The healing of the centurion's servant is one of only two miracles that Jesus did for Gentiles, and He is especially taken with the Roman officer's faith.
This Roman officer seems to have understood an aspect of God's authority and power that even most Israelites never realized.
When the Roman centurion sent his emissaries to ask Christ to heal his servant, Jesus responded with great praise for the centurion's faith.
In our information culture where "seeing is believing" and we want "just the facts, Ma'am," it is difficult to have faith in anything we can't take in by the five senses. Richard Ritenbaugh shows the vital importance of establishing iron clad trust in God for spiritual matters (salvation, forgiveness, …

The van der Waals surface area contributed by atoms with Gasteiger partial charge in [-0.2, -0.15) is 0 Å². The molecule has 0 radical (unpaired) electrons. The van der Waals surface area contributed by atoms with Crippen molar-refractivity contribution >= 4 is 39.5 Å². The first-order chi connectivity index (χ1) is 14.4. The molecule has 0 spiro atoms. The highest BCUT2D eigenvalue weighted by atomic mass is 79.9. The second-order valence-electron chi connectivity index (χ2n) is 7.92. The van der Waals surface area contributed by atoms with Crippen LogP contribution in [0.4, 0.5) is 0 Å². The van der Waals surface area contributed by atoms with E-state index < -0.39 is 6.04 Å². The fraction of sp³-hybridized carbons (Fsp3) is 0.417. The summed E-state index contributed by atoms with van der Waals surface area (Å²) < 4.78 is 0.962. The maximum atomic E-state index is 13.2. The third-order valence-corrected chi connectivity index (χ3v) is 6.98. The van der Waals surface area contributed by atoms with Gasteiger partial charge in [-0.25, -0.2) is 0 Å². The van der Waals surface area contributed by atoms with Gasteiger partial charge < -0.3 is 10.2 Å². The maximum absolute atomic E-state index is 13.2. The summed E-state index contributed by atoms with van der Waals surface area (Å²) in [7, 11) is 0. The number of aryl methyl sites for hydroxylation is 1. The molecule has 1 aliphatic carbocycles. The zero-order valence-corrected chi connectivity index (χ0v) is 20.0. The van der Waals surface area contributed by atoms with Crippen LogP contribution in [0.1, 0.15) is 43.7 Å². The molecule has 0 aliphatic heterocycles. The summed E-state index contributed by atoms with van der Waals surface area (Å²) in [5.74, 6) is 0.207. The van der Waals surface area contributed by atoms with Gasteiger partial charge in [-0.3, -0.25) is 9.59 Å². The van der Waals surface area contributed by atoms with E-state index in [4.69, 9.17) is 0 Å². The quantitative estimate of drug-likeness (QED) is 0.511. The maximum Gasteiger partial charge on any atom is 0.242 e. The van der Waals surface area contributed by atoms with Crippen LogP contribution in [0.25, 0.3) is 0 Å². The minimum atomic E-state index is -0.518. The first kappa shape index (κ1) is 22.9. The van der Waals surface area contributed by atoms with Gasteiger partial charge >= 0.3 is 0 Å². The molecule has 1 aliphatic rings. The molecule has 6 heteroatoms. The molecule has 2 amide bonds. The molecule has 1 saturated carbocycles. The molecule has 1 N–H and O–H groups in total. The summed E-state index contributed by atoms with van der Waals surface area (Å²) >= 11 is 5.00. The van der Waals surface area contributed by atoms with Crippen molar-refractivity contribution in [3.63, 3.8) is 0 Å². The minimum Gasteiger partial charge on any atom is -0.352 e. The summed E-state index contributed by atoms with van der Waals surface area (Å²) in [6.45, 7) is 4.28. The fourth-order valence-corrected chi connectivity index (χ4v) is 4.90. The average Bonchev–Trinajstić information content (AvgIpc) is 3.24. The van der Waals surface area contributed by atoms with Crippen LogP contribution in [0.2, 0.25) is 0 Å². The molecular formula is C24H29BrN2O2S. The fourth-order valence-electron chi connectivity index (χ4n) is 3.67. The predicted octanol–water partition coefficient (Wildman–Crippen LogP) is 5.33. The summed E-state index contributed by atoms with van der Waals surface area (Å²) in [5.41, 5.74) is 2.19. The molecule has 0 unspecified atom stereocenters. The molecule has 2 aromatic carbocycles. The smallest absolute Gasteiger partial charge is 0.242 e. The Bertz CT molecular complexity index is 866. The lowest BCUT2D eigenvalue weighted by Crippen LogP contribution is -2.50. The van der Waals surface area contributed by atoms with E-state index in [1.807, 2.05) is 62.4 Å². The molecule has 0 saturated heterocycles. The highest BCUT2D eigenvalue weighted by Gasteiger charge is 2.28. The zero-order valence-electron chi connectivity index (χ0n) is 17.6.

Sometimes we make things a bit too theological, wanting to know all the details of a doctrine, but simple faith is trusting God and believing His word.
The Jews believed that they had a natural right to the privileges of God's kingdom. They called themselves, therefore, "the children of the kingdom."
David Grabbe, asserting that the parable of the leaven hidden in the meal and the parable of the treasure hidden in the field serve as the juxtaposition of a negative and positive symbol (respectively, leaven and treasure), identifies a stark contrast between evil corruption and godly treasure, hidden for totally different …
God has gifted all His called-out ones, expecting them to use those gifts with the pillars of godly wisdom for the edification of the Body of Christ.